Cornell Digitizes The Sounds Of Biodiversity
January 16, 2013

Cornell’s Biodiversity Audio Library Goes Digital And Democratic

Brett Smith for - Your Universe Online

It´s a jungle out there, and a new online archive from Cornell University allows you to bring the sounds of that jungle into your own home.

Archivists at the Cornell Lab of Ornithology have digitized all the analog recordings of biodiversity in their collection, going back to 1929, and posted them in the online Macaulay Library.

"In terms of speed and the breadth of material now accessible to anyone in the world, this is really revolutionary," said the library´s audio curator Greg Budney. "This is one of the greatest research and conservation resources at the Cornell Lab, and through its digitization we´ve swung the doors open on it in a way that wasn´t possible 10 or 20 years ago."

The archive contains both audio and video, and comprises recordings of about 9,000 species of animals. While most of the recordings are of birds, the collection also includes field recordings of marine animals, primates, frogs and elephants.

It took archivists a dozen years to completely digitize and install the entire catalog online. In total, the collection contains almost 150,000 digital audio recordings — about 10 terabytes of data with a run time of over 7,500 hours.

The earliest recording in the collection was made of a song sparrow by Cornell Lab founder and audio pioneer Arthur Allen on a spring day in 1929.

"Our audio collection is the largest and the oldest in the world," explained Macaulay Library director Mike Webster. "Now, it´s also the most accessible. We´re working to improve search functions and create tools people can use to collect recordings and upload them directly to the archive. Our goal is to make the Macaulay Library as useful as possible for the broadest audience possible."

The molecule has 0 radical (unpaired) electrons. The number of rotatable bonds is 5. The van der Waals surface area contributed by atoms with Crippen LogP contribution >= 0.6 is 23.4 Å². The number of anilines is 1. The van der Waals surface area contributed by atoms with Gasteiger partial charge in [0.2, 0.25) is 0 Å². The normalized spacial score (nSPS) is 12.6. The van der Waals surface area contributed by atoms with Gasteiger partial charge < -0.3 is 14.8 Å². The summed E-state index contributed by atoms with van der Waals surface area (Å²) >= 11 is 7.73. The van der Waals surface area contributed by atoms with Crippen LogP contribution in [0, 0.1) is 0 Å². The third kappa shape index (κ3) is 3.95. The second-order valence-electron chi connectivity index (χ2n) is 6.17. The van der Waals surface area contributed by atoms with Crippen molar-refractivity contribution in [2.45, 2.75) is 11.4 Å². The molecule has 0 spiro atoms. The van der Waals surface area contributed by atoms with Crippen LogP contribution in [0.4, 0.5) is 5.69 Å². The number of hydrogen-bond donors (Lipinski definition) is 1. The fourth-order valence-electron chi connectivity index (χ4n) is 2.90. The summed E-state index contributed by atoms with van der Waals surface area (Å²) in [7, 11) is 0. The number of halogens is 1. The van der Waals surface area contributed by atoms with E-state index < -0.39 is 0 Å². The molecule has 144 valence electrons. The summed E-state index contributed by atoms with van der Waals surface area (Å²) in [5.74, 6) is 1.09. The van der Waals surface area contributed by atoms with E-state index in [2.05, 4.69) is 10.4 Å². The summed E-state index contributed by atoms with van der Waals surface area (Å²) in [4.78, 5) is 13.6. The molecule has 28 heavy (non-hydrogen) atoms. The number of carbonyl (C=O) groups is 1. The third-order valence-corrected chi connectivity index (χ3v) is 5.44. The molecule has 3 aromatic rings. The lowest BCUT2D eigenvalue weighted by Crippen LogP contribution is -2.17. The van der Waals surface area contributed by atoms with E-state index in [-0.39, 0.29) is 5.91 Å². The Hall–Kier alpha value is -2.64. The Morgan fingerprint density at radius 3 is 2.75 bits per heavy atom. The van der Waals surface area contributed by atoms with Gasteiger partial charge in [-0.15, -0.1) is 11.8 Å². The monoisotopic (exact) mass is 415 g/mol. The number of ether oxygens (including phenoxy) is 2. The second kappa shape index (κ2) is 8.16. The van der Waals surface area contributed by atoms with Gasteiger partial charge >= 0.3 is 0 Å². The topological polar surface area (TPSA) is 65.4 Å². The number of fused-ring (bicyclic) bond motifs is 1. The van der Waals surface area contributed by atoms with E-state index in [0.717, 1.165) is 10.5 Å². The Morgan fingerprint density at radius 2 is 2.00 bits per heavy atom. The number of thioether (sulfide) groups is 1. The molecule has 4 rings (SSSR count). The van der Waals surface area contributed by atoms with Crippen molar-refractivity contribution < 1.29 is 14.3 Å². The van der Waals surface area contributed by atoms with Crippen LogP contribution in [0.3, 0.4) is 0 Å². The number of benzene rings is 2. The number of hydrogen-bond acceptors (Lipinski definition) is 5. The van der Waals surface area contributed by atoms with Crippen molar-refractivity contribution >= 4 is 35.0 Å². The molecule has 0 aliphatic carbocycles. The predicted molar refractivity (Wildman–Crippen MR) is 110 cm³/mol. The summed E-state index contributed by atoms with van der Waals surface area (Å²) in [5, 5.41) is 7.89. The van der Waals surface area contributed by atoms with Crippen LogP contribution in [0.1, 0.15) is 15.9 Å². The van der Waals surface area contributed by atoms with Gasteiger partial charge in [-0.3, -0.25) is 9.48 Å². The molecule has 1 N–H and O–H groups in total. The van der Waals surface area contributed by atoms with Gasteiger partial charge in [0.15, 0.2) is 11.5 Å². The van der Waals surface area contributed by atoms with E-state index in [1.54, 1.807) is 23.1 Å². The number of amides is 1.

According to the library´s website, the archivists expect the sounds to be used in a variety of settings. Academic uses for the sound archive include research purposes, using them in an educational setting and museum exhibits. Sound engineers are also able to license audio for use in movies, videogames and even smartphone apps for a nominal fee.

In addition to hosting the audio archive, the library website contains educational resources, including a full curriculum for elementary, middle school and high school students. These curricula include complete audio-video presentations that are designed “to spark student interest in understanding the physics underlying biological adaptations.”

The website also includes resources for conservation and outreach purposes. Many of the library´s collaborations with conservation groups are highlighted, including one with the Smithsonian Migratory Bird Center that investigates how birds' behaviors may shift in response to climate change.

According to the library staff, they expect the new online archive to be a jumping off point and hope to expand the collection in the coming years.

"Now that we´ve digitized the previously archived analog recordings, the archival team is focusing on new material from amateur and professional recordists from around the world to really, truly build the collection," Budney said. "Plus, it´s just plain fun to listen to these sounds. Have you heard the sound of a walrus underwater?  It´s an amazing sound!"